# Problem: Part B. Each principal level with n = 2 or greater contains three p orbitals (px , py , and pz). The three 2p orbitals are shown below. The p orbitals are not spherically symmetric like the s orbitals, but rather have two lobes of electron density on either side of the nucleus. The three 2p orbitals differ only in their orientation, and they are perpendicular to one another.The 2p orbital is not spherically symmetric because Check all that apply.a) there are angular nodes in the yz, xz, and xy planes. b) the value of ψ 2 is zero at the nucleus. c) the 2p orbital has no angular nodes. d) the angular wave function of the 2p orbital is a constant. e) the angular wave function of the 2p orbital depends on the values of θ and ϕThe atomic orbitals are wave functions (ψ) that are mathematical solutions of the Schrödinger wave equation, and the atomic orbitals are represented mathematically by ψ(r, θ, ϕ) = R(r)Y(θ, ϕ)The function R(r) is called the radial wave function, where r is the distance of the electron from the nucleus of an atom where the probability of finding an electron is at a maximum, and the function Y(θ, ϕ) is called the angular wave function, where θ and ϕ represent different angles describing the orientation of the distance line, r , with respect to the x, y, and z axes. The electron probability density is expressed in terms of ψ2 . It is the probability (per unit volume) of finding the electron at a point in space. The region where electron probability density is zero is called a node. A node may be an angular node or a radial node. The solutions to the Schrödinger wave equation are characterized by three quantum numbers: n,ℓ, and mℓ . 1. The principal quantum number n determines the size and energy of the orbital. 2. The orbital angular momentum (or azimuthal) quantum number ℓ determines the angular distribution or the shape of an orbital. 3. The magnetic quantum number mℓ determines the orientation of the orbital. Angular and radial wave functions for s and p orbitalsThe equations for the angular and radial wave functions for the s and p orbital may be useful when completing this tutorial.

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Part B. Each principal level with n = 2 or greater contains three p orbitals (px , py , and pz). The three 2p orbitals are shown below. The p orbitals are not spherically symmetric like the s orbitals, but rather have two lobes of electron density on either side of the nucleus. The three 2p orbitals differ only in their orientation, and they are perpendicular to one another.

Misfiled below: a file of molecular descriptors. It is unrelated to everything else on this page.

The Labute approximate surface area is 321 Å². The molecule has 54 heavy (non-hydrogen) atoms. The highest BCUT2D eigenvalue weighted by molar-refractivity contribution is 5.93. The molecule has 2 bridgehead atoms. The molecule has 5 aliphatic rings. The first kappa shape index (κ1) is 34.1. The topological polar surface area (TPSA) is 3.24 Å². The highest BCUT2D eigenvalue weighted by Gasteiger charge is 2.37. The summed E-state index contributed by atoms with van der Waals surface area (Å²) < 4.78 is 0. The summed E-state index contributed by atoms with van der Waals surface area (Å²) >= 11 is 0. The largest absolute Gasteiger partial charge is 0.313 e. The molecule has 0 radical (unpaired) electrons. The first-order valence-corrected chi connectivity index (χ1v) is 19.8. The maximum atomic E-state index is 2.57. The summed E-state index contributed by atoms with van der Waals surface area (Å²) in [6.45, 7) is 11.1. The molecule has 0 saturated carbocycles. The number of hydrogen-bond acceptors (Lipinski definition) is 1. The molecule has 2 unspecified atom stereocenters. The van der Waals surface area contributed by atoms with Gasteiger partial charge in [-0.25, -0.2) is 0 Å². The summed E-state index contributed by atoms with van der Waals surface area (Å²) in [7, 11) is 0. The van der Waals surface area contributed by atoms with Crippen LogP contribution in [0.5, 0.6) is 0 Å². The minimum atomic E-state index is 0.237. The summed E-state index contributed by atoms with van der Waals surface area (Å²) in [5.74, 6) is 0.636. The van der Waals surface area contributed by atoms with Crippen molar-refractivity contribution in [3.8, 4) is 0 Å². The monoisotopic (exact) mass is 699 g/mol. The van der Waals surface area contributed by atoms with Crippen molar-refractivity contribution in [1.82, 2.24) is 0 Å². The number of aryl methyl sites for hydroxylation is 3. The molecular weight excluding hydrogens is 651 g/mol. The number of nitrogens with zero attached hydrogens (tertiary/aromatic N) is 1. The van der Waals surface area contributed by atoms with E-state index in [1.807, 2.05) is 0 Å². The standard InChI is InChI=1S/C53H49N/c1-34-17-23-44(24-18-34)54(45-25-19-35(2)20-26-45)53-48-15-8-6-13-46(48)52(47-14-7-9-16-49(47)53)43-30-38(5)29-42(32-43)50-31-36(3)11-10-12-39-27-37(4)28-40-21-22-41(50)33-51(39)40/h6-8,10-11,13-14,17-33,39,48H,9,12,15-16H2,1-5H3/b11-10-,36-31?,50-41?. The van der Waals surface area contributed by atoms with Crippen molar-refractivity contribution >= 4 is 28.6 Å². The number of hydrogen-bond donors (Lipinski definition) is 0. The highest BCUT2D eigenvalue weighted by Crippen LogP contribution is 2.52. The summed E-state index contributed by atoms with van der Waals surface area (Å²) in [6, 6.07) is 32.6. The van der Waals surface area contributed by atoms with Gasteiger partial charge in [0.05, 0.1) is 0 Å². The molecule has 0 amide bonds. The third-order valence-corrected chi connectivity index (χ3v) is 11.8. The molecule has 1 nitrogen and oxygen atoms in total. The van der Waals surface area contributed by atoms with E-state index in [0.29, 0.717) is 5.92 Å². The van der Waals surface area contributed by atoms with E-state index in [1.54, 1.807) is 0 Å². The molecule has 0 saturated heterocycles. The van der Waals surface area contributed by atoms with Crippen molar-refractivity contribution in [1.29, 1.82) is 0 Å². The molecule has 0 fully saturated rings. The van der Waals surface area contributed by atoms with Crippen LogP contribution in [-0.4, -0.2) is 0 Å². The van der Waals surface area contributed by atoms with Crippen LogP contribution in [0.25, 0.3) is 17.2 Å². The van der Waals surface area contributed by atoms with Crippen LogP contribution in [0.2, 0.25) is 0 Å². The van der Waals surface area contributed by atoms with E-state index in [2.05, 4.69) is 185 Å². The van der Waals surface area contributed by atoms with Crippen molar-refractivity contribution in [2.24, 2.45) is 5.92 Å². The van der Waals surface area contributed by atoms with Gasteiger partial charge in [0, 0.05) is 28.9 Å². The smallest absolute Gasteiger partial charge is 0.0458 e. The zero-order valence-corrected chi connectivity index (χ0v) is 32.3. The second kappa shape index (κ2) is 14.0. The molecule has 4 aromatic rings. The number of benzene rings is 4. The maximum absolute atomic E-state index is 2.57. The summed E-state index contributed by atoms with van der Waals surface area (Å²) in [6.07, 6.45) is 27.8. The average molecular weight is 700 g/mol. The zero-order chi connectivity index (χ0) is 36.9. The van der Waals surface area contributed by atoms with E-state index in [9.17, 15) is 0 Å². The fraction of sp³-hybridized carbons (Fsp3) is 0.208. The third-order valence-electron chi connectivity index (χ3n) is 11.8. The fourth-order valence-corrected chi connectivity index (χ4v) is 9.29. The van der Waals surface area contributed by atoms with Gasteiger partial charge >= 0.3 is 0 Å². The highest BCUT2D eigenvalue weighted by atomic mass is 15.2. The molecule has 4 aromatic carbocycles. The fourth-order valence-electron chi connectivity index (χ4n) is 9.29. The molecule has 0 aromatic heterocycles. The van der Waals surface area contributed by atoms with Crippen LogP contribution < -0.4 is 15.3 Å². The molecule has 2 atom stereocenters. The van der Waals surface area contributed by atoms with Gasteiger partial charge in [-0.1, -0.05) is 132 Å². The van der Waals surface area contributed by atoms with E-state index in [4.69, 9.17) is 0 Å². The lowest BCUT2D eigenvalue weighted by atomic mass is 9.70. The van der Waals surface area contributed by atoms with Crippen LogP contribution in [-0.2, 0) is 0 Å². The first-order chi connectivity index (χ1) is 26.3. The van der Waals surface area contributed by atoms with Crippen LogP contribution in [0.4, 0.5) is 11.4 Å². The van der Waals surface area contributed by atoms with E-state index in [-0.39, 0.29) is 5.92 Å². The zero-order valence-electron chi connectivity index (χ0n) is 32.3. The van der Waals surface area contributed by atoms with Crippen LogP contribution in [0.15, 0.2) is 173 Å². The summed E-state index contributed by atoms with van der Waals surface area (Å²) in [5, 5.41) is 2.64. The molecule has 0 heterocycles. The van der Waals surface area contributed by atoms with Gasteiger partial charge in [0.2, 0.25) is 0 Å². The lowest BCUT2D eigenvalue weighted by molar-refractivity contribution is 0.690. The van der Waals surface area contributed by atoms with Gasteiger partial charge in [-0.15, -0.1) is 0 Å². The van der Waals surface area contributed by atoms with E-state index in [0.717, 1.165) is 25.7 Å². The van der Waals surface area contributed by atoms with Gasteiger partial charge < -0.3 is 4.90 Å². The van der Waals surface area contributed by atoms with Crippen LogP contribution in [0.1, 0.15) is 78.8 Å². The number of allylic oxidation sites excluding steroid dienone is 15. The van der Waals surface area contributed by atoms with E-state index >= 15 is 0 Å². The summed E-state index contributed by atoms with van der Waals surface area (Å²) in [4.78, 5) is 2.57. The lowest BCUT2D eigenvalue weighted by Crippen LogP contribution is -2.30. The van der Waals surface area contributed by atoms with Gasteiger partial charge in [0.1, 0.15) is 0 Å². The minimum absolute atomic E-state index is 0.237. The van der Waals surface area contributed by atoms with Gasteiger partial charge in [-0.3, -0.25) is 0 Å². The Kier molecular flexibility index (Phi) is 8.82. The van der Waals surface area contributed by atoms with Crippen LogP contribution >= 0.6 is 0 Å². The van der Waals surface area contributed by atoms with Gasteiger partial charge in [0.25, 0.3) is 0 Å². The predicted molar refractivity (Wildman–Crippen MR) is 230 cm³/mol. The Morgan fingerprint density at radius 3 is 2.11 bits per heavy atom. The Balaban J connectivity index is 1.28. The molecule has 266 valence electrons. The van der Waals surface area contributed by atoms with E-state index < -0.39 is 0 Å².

The 2p orbital is not spherically symmetric because

Check all that apply.

a) there are angular nodes in the yz, xz, and xy planes.

b) the value of ψ 2 is zero at the nucleus.

c) the 2p orbital has no angular nodes.

d) the angular wave function of the 2p orbital is a constant.

e) the angular wave function of the 2p orbital depends on the values of θ and ϕ

The atomic orbitals are wave functions (ψ) that are mathematical solutions of the Schrödinger wave equation, and the atomic orbitals are represented mathematically by

ψ(r, θ, ϕ) = R(r)Y(θ, ϕ)

The function R(r) is called the radial wave function, where r is the distance of the electron from the nucleus of an atom where the probability of finding an electron is at a maximum, and the function Y(θ, ϕ) is called the angular wave function, where θ and ϕ represent different angles describing the orientation of the distance line, r , with respect to the x, y, and z axes.

The electron probability density is expressed in terms of ψ2 . It is the probability (per unit volume) of finding the electron at a point in space. The region where electron probability density is zero is called a node. A node may be an angular node or a radial node.

The solutions to the Schrödinger wave equation are characterized by three quantum numbers: n,, and m

1. The principal quantum number n determines the size and energy of the orbital.

2. The orbital angular momentum (or azimuthal) quantum number ℓ determines the angular distribution or the shape of an orbital.

3. The magnetic quantum number mℓ determines the orientation of the orbital.

Angular and radial wave functions for s and p orbitals

The equations for the angular and radial wave functions for the s and p orbital may be useful when completing this tutorial.